This volume attempts to give a short account of Herbert Spencer's life, an appreciation of his characteristics, and a statement of some of the services he rendered to science.
ey encouraged would readily pass from careless observations to careful and deliberate ones. My father was wise in such matters, and I was not simply allowed but encouraged to enter on natural history."
He had the run of a farm at Ingleby during holidays; he enjoyed fishing in the Trent, in which he was within an ace of being drowned when about ten years old; he was a keen collector of insects, watching their metamorphoses, and often drawing and describing his captures; and he was also encouraged to make models. In short, he had in a simple way not a few of the disciplines which modern pædagogics--helped greatly by Spencer himself--has recognised to be salutary.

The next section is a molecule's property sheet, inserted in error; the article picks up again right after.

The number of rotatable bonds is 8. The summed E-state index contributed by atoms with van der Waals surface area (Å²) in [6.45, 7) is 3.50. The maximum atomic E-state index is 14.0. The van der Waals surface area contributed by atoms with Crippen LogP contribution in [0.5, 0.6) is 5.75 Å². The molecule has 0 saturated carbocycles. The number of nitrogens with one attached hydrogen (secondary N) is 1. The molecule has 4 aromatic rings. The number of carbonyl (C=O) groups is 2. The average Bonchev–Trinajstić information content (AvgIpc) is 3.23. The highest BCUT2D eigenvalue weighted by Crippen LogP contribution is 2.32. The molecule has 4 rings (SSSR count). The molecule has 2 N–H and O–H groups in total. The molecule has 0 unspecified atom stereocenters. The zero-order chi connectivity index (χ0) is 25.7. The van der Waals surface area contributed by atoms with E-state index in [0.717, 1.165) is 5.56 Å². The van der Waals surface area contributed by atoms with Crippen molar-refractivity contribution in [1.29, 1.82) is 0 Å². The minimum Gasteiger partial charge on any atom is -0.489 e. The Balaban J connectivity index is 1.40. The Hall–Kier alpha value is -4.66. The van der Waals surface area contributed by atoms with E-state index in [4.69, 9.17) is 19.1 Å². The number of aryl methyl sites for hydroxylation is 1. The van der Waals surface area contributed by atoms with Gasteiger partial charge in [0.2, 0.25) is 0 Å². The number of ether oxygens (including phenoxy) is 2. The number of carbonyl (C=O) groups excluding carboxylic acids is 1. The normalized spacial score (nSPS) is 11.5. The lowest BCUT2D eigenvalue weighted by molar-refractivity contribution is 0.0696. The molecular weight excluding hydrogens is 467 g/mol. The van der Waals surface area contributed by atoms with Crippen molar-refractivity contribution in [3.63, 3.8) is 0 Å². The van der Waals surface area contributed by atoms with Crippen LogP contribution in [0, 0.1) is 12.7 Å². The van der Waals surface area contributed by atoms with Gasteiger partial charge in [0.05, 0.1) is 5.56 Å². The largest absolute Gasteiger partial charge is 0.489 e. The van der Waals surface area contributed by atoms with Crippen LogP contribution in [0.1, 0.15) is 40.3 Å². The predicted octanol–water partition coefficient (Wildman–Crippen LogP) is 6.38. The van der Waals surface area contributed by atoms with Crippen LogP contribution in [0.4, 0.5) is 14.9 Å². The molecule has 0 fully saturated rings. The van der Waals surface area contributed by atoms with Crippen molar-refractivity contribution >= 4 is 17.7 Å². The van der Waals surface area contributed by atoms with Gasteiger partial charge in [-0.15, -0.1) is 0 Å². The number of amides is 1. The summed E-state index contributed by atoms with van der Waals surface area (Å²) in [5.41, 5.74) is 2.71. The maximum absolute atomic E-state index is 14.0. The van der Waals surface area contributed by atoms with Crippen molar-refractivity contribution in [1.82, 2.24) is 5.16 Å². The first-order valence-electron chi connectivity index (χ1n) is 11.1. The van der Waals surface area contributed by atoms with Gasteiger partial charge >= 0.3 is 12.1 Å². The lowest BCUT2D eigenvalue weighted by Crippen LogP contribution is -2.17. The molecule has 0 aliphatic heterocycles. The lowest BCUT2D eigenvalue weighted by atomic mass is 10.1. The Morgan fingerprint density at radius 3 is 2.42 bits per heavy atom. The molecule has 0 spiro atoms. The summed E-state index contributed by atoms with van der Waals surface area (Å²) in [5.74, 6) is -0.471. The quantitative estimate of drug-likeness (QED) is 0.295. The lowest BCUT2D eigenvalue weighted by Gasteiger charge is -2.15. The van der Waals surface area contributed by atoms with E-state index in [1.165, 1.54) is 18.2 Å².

In his boyhood Spencer was extremely prone to castle-building or day-dreaming--"a habit which continued throughout youth and into mature life; finally passing, I suppose, into the dwelling on schemes more or less practicable." For his tendency to absorption, without which there has seldom been greatness of achievement, he was often